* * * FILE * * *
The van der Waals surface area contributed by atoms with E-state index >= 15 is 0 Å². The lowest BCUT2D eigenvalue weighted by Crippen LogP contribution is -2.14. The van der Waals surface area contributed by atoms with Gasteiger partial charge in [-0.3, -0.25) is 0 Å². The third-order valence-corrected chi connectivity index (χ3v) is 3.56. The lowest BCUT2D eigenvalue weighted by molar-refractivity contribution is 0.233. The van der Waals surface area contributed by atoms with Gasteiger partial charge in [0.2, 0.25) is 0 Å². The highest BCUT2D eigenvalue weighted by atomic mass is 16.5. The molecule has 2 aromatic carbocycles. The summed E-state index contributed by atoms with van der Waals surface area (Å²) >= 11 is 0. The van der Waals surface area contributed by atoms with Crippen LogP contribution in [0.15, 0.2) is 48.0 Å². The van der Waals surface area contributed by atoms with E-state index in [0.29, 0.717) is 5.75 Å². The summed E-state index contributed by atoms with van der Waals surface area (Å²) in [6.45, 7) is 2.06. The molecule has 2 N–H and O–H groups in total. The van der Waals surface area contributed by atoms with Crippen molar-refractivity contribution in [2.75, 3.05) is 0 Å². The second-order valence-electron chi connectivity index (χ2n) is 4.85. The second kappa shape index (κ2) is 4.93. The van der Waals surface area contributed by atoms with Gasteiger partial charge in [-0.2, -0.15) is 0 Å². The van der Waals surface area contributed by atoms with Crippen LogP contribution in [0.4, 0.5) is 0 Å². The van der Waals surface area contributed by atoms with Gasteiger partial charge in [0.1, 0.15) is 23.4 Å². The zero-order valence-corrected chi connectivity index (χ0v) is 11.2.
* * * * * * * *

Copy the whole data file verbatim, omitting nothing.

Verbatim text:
The van der Waals surface area contributed by atoms with E-state index >= 15 is 0 Å². The lowest BCUT2D eigenvalue weighted by Crippen LogP contribution is -2.14. The van der Waals surface area contributed by atoms with Gasteiger partial charge in [-0.3, -0.25) is 0 Å². The third-order valence-corrected chi connectivity index (χ3v) is 3.56. The lowest BCUT2D eigenvalue weighted by molar-refractivity contribution is 0.233. The van der Waals surface area contributed by atoms with Gasteiger partial charge in [0.2, 0.25) is 0 Å². The highest BCUT2D eigenvalue weighted by atomic mass is 16.5. The molecule has 2 aromatic carbocycles. The summed E-state index contributed by atoms with van der Waals surface area (Å²) >= 11 is 0. The van der Waals surface area contributed by atoms with Crippen LogP contribution in [0.15, 0.2) is 48.0 Å². The van der Waals surface area contributed by atoms with E-state index in [0.29, 0.717) is 5.75 Å². The summed E-state index contributed by atoms with van der Waals surface area (Å²) in [6.45, 7) is 2.06. The molecule has 2 N–H and O–H groups in total. The van der Waals surface area contributed by atoms with Crippen molar-refractivity contribution in [2.75, 3.05) is 0 Å². The second-order valence-electron chi connectivity index (χ2n) is 4.85. The second kappa shape index (κ2) is 4.93. The van der Waals surface area contributed by atoms with Gasteiger partial charge in [-0.2, -0.15) is 0 Å². The van der Waals surface area contributed by atoms with Crippen LogP contribution in [0.4, 0.5) is 0 Å². The van der Waals surface area contributed by atoms with Gasteiger partial charge in [0.1, 0.15) is 23.4 Å². The zero-order valence-corrected chi connectivity index (χ0v) is 11.2.